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NOTE: Look up – Jain, Jyoti Prasad, Relifion and Culture of the Jains; Jaini, Padmanabh, The Jain Path of Purification; Tobias, Michael, Life Force: The World of Jainism; Warren, Herbert, Jainism

The religions of the world differ widely in their beliefs, faiths, and theories regarding good and evil, happiness and misery, and survival of death. A popular alternative doctrine of a kind and almighty creator who governs the universe is the theory of soulless, materialistic atheism which maintains that life and consciousness are the outcome of the activity of matter, to be dissipated upon death.

For those finding neither of these assertions satisfactory, there has been, since time immemorial, a system which neither denies the existence of the soul, nor starts with the presupposition of a creator. This system makes each individual the master of its own destiny, affirming the immortality of every soul and insisting upon the very highest rectitude of life, unto final perfection, as a necessary means to permanent happiness now and hereafter. In this modern era, it is commonly known as Jainism.

It is claimed of the ancient Jain spiritual teachers that they had purged themselves of the passions of anger, greed, ego, and deceit, were free from all worldly attachments, and were therefore omniscient. The Jain scriptures are claimed to be the historical records of the lives and teachings of those omniscient spiritual leaders, and it is from these scriptures that the Jain doctrines are taken. These spiritual leaders lived in the flesh on earth, as human beings. They realized the true nature of worldly existence and taught the human race the path to Final Liberation.

Jainism begins with a serious concern for the human soul in its relationship with the laws governing existence in the universe, with other living beings, and to its own future state in eternity. First and foremost, it is a religion of the heart: the golden rule is Ahimsa, nonviolence by all faculties – mental, verbal, and physical. The whole of its structure is built upon compassion for all forms of life. Like an inner Japanese garden, with its profusion of inner worlds, retrained exuberance, and perfect orchestration, Jainism, too, emerges as a secret refuge for life, an artistic oasis; and its delicate balance spanning hope and despair does not brashly declare itself nor go in for theatrics.

Jainism offers a quiet, overwhelmingly serious way of life, a cultural insistence on compassion, a society of aesthetics that has dramatically changed the world and will continue to effect change. Jainism is a momentous example to all of us that there can exist a successful, ecologically responsible way of life which is abundantly nonviolent in thought, action, and deed. As a species, we might misread our history, go forward confusedly to perpetrate other follies, but we will do so knowing that there is a viable alternative.

Moreover, Jainism is unlike other systems of thought in that its theories of cognition, perception, and the nature of the cosmos are, to the utmost, accurate in the context of modern scientific thought and reasoning. They will bear the severest scrutiny of the intellect, and they give freedom to the individual. Jainism does not offer a deity for humanity to worship or but another means of obtaining its grace; beyond the rules of right conduct, which are based upon its understanding of reality and nature, it offers no commandments to obey or dogmas to accept unconditionally. It teaches that we – humans, animals, plants, angelics, or denizens of hell – are individually responsible to ourselves for our own condition, and for our conduct towards others. It ennobles the natural purity inherent in all souls, and allows one of the freedom to perceive Truth as it truly is.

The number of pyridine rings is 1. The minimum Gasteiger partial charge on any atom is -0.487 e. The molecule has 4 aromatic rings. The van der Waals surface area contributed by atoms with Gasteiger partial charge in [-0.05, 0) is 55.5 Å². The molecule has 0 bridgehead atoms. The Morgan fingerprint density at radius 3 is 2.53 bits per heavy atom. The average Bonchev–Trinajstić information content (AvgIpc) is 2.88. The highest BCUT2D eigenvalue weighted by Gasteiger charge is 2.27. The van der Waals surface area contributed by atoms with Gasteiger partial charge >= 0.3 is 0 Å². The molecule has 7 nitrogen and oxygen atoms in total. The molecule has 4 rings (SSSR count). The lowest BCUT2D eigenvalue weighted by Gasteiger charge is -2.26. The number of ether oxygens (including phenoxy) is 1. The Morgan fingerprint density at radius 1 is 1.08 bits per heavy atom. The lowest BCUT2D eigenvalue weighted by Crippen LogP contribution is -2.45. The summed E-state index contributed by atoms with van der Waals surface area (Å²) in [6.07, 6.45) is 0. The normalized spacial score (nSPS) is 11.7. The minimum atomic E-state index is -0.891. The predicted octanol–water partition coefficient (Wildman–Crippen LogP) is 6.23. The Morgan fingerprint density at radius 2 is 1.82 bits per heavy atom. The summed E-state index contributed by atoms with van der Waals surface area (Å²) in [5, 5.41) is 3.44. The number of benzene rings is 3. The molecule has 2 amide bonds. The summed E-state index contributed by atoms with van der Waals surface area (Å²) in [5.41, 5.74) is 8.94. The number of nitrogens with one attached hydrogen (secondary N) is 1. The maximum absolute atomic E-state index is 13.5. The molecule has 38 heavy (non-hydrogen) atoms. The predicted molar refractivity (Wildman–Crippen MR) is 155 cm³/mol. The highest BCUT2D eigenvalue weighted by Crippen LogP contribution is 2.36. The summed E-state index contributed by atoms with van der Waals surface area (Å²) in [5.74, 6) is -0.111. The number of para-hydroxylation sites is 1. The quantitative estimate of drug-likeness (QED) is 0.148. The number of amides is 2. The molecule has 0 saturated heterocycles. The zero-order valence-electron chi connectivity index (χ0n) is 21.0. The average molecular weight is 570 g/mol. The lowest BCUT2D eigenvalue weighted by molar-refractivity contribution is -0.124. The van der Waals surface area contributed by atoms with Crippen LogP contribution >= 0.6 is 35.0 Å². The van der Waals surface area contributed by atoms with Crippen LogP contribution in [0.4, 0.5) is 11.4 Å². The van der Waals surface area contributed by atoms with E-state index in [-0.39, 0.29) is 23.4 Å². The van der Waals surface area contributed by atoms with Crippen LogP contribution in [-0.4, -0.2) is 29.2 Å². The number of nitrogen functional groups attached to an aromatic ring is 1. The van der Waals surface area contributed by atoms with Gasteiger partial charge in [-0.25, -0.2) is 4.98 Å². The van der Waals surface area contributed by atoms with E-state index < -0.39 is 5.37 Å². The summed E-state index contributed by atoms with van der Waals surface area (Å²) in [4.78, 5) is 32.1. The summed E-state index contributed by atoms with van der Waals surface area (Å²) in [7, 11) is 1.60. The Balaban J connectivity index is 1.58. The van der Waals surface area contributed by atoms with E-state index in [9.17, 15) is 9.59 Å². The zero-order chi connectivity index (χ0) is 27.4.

The “Jains” are, etymologically, the followers of the Jinas. “Jina” literally means “Conqueror.” He who has conquered love and hate, pleasure and pain, attachment and aversion, and has thereby freed the soul from the karmas obscuring knowledge, perception, truth, and ability, is a Jina. A Jina is omniscient and has realized the soul’s innate qualities of Infinite Knowledge, Perception, Energy, and Bliss. Such a soul is also called an Arihant (Destroyer of Inner Enemies). The Jains refer to the Jina as God.

Time rolls along in an eternal cycle of rise and decline. A Utsarpini is a “rising” era in which human affairs and natural conditions improve and aggrandize over time. At the peak of the Utsarpini begins an Avasarpini, a “declining” era of the same length, in which the ultra-utopia which evolved gradually corrupts, weakens, and becomes more difficult to endure. During every declining era are born twenty-four persons quite different from their contemporary societies. Upon realizing the nature of suffering, the cycle of misery, and the path to liberation from it, those twenty-four individuals renounce all ties to the world, mental and material. Those twenty-four, human like us, blaze a path to perfection. They are apostles of Ahimsa, born for the upliftment of all living things in the three worlds. The Jains refer to these individuals who become Jinas and teach mankind how to follow the noble path of Enlightened Perception, Knowledge, and Conduct the Twenty-four Crossing Makers, or Tirhankaras. It is the ultimate goal of the Jain to follow in the footsteps of the Crossing-Makers by attaining freedom from the misery inherent in the material world while crossing the ocean of worldly existence.

Originating on the Indian subcontinent, Jainism – or, more properly, the Jain Dharm – is one of the oldest religions of its homeland and indeed of the world. Having prehistoric origins before 3,000 BCE, and before the propagation of Indo-Aryan culture, the Twenty-four Crossing Makers guided its evolution and elaboration by first achieving, and then teaching. The first Tirthankara of the present declining era was Lord Rishabhanath, and the last was Lord Mahavira (599 – 527 BCE).